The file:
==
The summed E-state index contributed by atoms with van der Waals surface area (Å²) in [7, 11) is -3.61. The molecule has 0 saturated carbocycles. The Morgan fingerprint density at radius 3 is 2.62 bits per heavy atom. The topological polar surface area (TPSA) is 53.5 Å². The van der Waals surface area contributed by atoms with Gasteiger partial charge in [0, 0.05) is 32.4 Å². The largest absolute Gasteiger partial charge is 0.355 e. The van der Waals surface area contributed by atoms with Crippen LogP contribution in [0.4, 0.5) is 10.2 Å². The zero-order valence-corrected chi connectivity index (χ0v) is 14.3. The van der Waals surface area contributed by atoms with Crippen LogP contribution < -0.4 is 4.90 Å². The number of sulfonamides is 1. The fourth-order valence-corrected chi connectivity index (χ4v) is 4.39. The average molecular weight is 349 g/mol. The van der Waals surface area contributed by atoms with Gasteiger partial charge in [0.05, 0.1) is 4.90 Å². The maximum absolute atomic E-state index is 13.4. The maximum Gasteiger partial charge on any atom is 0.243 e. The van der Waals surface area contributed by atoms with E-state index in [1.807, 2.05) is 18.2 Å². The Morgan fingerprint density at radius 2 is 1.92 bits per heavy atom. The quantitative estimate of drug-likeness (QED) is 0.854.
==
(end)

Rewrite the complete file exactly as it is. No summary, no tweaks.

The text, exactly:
The summed E-state index contributed by atoms with van der Waals surface area (Å²) in [7, 11) is -3.61. The molecule has 0 saturated carbocycles. The Morgan fingerprint density at radius 3 is 2.62 bits per heavy atom. The topological polar surface area (TPSA) is 53.5 Å². The van der Waals surface area contributed by atoms with Gasteiger partial charge in [0, 0.05) is 32.4 Å². The largest absolute Gasteiger partial charge is 0.355 e. The van der Waals surface area contributed by atoms with Crippen LogP contribution in [0.4, 0.5) is 10.2 Å². The zero-order valence-corrected chi connectivity index (χ0v) is 14.3. The van der Waals surface area contributed by atoms with Crippen LogP contribution < -0.4 is 4.90 Å². The number of sulfonamides is 1. The fourth-order valence-corrected chi connectivity index (χ4v) is 4.39. The average molecular weight is 349 g/mol. The van der Waals surface area contributed by atoms with Gasteiger partial charge in [0.05, 0.1) is 4.90 Å². The maximum absolute atomic E-state index is 13.4. The maximum Gasteiger partial charge on any atom is 0.243 e. The van der Waals surface area contributed by atoms with E-state index in [1.807, 2.05) is 18.2 Å². The Morgan fingerprint density at radius 2 is 1.92 bits per heavy atom. The quantitative estimate of drug-likeness (QED) is 0.854.